The collapse of Saad Hariri’s government in Lebanon, following the resignation of eleven Hizballah (or Hizballah aligned) ministers, was not unpredictable; the same, however, is not true of the future...
In November I argued that tensions were on the rise, and a political vacuum would develop if Hizballah left the government under increased pressure. Justice versus stability was never going to be easy in Lebanon.
Ever since the Special Tribunal for Lebanon (STL) results were leaked last year, and Hizballah was publically accused of the murder of Rafik Hariri in 2005, the Shi’ah group have been on the defensive, and were not likely to let the UN tribunal accuse and arrest its members peacefully. The fall of the government, and now absence of an authoritative power in Beirut, coupled with an already weak Lebanese Army, now means that the enforcement capability of Saad Hariri is dramatically reduced. Indeed, if the STL findings are ever published, it is doubtful they will achieve justice: the political climate is far from that of 2005, when the outrage over the assassination led to the withdrawal of Syrian forces for the first time in decades.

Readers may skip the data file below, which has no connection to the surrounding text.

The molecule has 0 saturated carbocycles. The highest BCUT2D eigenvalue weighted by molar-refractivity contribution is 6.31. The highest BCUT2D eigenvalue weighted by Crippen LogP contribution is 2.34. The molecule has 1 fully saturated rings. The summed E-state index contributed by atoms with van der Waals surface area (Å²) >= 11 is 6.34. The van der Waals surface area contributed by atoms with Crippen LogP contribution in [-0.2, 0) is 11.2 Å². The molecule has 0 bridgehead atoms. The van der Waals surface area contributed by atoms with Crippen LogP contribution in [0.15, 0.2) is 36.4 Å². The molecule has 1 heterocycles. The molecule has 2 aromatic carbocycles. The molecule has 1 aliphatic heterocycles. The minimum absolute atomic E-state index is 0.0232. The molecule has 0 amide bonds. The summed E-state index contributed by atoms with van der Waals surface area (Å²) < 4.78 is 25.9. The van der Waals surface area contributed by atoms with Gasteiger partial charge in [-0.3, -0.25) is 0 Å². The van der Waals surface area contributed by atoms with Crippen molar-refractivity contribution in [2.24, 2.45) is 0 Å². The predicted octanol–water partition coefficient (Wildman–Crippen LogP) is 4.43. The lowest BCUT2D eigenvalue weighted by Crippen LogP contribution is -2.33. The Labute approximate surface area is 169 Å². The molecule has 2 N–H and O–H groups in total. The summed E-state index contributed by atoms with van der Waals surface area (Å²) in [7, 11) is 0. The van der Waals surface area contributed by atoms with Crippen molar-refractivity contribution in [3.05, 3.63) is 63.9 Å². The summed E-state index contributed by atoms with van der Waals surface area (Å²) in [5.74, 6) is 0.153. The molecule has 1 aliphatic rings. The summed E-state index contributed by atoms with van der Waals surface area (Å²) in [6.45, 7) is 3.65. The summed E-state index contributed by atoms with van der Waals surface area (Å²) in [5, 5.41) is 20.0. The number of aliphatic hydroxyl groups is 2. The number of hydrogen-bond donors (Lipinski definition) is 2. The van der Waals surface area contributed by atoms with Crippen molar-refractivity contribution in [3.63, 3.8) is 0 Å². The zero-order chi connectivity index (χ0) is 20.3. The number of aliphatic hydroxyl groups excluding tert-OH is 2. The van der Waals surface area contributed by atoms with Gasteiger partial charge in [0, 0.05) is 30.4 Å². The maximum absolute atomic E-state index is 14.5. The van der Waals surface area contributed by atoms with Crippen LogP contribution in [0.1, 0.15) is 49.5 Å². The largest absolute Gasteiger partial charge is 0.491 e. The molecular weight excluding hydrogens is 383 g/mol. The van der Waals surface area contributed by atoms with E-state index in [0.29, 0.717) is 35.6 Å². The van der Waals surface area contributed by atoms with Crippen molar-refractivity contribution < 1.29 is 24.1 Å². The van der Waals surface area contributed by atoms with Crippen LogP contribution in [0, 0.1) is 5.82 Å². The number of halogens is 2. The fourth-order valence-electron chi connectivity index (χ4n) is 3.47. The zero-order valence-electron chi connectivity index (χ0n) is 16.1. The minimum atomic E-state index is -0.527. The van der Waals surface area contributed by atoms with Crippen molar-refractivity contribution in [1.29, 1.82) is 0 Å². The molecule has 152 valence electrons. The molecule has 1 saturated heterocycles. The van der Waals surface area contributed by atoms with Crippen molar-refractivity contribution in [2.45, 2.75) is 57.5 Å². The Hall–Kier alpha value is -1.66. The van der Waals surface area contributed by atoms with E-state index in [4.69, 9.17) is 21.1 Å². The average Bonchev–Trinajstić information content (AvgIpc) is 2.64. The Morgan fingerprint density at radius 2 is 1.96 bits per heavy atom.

So where to now?
Internally, Lebanon is likely to be tense for some time. Efforts to form a new government will be tough, as Hizballah may have the power to dismantle the government, yet this does not equate to creative power. Saad Hariri is still the most likely leader in the medium term, but a shift in coalition politics will be needed for a new government to emerge with any substance. The Christian groups allied to Hizballah may be worth watching here, as their support could either isolate or reaffirm the weight of the Shi’ah block.
In terms of foreign pressures, most attention will now fall on Iranian influences within the south and eastern Hizballah strongholds, but the most interesting actor may be Syria. Known as the historical foe of Beirut, Syrian efforts to broker peace in conjunction with Saudi Arabia obviously did not work. Here, as with the Christian groups, any support of Hizballah will strengthen the hand of Iran greatly. Do not be surprised, therefore, if Western efforts to stabilise Lebanon increasingly include Syria, along with the Saudis and Turkey.
The greatest fear in all of this is the threat of violence, both on the streets and across borders. Indeed, from Israel’s point of view, an unchecked Hizballah now free of governmental constraints, sitting on her northern border, will no doubt be unwelcome.
In hoping to avoid violence, the West must be careful not to substitute justice for stability. Whilst the UN trial continues, efforts should be made to support the internationally recognised body in all of its work, and in the longer term, maintaining Lebanese sovereignty will be crucial to not let Lebanon fall back into the fighting ground of the region's varying influences. To do this, UN forces must be given strong backing and support from the wider international community.